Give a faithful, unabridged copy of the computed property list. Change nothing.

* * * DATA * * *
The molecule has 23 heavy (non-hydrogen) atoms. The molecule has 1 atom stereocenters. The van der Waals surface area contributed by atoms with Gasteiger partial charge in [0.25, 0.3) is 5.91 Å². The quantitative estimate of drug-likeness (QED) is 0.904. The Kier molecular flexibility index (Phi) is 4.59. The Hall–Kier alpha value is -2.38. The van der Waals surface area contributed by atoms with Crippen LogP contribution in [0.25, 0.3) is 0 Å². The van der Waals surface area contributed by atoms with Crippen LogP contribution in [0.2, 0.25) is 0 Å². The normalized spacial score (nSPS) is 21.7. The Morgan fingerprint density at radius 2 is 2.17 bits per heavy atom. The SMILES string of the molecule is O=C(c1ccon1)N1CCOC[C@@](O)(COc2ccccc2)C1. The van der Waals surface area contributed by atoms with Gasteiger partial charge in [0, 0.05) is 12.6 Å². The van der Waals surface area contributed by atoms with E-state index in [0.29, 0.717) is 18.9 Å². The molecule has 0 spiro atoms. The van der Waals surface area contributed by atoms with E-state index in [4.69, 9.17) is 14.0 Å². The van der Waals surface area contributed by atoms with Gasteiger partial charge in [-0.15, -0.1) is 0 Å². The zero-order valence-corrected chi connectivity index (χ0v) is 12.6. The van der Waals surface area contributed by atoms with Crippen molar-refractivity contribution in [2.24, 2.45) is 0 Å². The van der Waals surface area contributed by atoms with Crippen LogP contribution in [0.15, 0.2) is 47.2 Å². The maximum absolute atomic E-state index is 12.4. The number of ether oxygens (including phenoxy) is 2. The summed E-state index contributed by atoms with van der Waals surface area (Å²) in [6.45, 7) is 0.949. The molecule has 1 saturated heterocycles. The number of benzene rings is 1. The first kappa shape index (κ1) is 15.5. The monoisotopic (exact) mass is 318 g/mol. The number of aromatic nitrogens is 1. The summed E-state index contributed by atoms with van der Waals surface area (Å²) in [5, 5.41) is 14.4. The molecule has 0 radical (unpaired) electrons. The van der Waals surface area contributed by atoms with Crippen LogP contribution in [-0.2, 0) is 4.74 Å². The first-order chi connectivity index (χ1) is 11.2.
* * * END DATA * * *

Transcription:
The molecule has 23 heavy (non-hydrogen) atoms. The molecule has 1 atom stereocenters. The van der Waals surface area contributed by atoms with Gasteiger partial charge in [0.25, 0.3) is 5.91 Å². The quantitative estimate of drug-likeness (QED) is 0.904. The Kier molecular flexibility index (Phi) is 4.59. The Hall–Kier alpha value is -2.38. The van der Waals surface area contributed by atoms with Crippen LogP contribution in [0.25, 0.3) is 0 Å². The van der Waals surface area contributed by atoms with Crippen LogP contribution in [0.2, 0.25) is 0 Å². The normalized spacial score (nSPS) is 21.7. The Morgan fingerprint density at radius 2 is 2.17 bits per heavy atom. The SMILES string of the molecule is O=C(c1ccon1)N1CCOC[C@@](O)(COc2ccccc2)C1. The van der Waals surface area contributed by atoms with Gasteiger partial charge in [0, 0.05) is 12.6 Å². The van der Waals surface area contributed by atoms with E-state index in [0.29, 0.717) is 18.9 Å². The molecule has 0 spiro atoms. The van der Waals surface area contributed by atoms with E-state index in [4.69, 9.17) is 14.0 Å². The van der Waals surface area contributed by atoms with Gasteiger partial charge in [-0.15, -0.1) is 0 Å². The zero-order valence-corrected chi connectivity index (χ0v) is 12.6. The van der Waals surface area contributed by atoms with Crippen molar-refractivity contribution in [2.24, 2.45) is 0 Å². The van der Waals surface area contributed by atoms with Crippen LogP contribution in [0.15, 0.2) is 47.2 Å². The maximum absolute atomic E-state index is 12.4. The number of ether oxygens (including phenoxy) is 2. The summed E-state index contributed by atoms with van der Waals surface area (Å²) in [6.45, 7) is 0.949. The molecule has 1 saturated heterocycles. The number of benzene rings is 1. The first kappa shape index (κ1) is 15.5. The monoisotopic (exact) mass is 318 g/mol. The number of aromatic nitrogens is 1. The summed E-state index contributed by atoms with van der Waals surface area (Å²) in [5, 5.41) is 14.4. The molecule has 0 radical (unpaired) electrons. The van der Waals surface area contributed by atoms with Crippen LogP contribution in [-0.2, 0) is 4.74 Å². The first-order chi connectivity index (χ1) is 11.2.